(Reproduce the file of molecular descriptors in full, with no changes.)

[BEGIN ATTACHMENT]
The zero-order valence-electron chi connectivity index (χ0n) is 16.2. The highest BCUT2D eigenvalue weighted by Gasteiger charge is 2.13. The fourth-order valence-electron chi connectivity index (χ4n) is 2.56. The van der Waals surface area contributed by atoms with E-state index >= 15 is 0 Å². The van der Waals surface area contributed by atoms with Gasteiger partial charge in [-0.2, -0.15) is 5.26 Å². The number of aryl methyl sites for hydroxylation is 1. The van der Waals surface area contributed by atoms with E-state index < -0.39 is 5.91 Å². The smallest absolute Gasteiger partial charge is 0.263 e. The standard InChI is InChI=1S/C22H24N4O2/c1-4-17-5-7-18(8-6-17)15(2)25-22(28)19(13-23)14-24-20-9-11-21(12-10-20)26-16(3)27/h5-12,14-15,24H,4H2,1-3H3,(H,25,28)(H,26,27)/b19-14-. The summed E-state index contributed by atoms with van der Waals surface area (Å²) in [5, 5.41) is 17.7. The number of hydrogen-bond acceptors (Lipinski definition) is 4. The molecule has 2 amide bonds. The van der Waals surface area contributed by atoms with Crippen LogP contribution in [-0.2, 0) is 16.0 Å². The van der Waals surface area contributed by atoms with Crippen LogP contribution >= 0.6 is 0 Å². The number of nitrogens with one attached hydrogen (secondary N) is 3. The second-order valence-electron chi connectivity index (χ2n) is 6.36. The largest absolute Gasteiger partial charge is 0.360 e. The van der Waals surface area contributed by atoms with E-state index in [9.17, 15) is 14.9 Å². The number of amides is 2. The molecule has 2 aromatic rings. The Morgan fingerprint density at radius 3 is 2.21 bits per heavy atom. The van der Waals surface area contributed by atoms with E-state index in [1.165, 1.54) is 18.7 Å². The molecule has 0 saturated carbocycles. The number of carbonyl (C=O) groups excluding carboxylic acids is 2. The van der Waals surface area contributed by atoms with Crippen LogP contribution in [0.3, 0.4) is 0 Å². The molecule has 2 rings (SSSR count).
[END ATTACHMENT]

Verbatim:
The zero-order valence-electron chi connectivity index (χ0n) is 16.2. The highest BCUT2D eigenvalue weighted by Gasteiger charge is 2.13. The fourth-order valence-electron chi connectivity index (χ4n) is 2.56. The van der Waals surface area contributed by atoms with E-state index >= 15 is 0 Å². The van der Waals surface area contributed by atoms with Gasteiger partial charge in [-0.2, -0.15) is 5.26 Å². The number of aryl methyl sites for hydroxylation is 1. The van der Waals surface area contributed by atoms with E-state index < -0.39 is 5.91 Å². The smallest absolute Gasteiger partial charge is 0.263 e. The standard InChI is InChI=1S/C22H24N4O2/c1-4-17-5-7-18(8-6-17)15(2)25-22(28)19(13-23)14-24-20-9-11-21(12-10-20)26-16(3)27/h5-12,14-15,24H,4H2,1-3H3,(H,25,28)(H,26,27)/b19-14-. The summed E-state index contributed by atoms with van der Waals surface area (Å²) in [5, 5.41) is 17.7. The number of hydrogen-bond acceptors (Lipinski definition) is 4. The molecule has 2 amide bonds. The van der Waals surface area contributed by atoms with Crippen LogP contribution in [-0.2, 0) is 16.0 Å². The van der Waals surface area contributed by atoms with Crippen LogP contribution >= 0.6 is 0 Å². The number of nitrogens with one attached hydrogen (secondary N) is 3. The second-order valence-electron chi connectivity index (χ2n) is 6.36. The largest absolute Gasteiger partial charge is 0.360 e. The van der Waals surface area contributed by atoms with E-state index in [9.17, 15) is 14.9 Å². The number of amides is 2. The molecule has 2 aromatic rings. The Morgan fingerprint density at radius 3 is 2.21 bits per heavy atom. The van der Waals surface area contributed by atoms with E-state index in [1.165, 1.54) is 18.7 Å². The molecule has 0 saturated carbocycles. The number of carbonyl (C=O) groups excluding carboxylic acids is 2. The van der Waals surface area contributed by atoms with Crippen LogP contribution in [0.3, 0.4) is 0 Å². The molecule has 2 rings (SSSR count).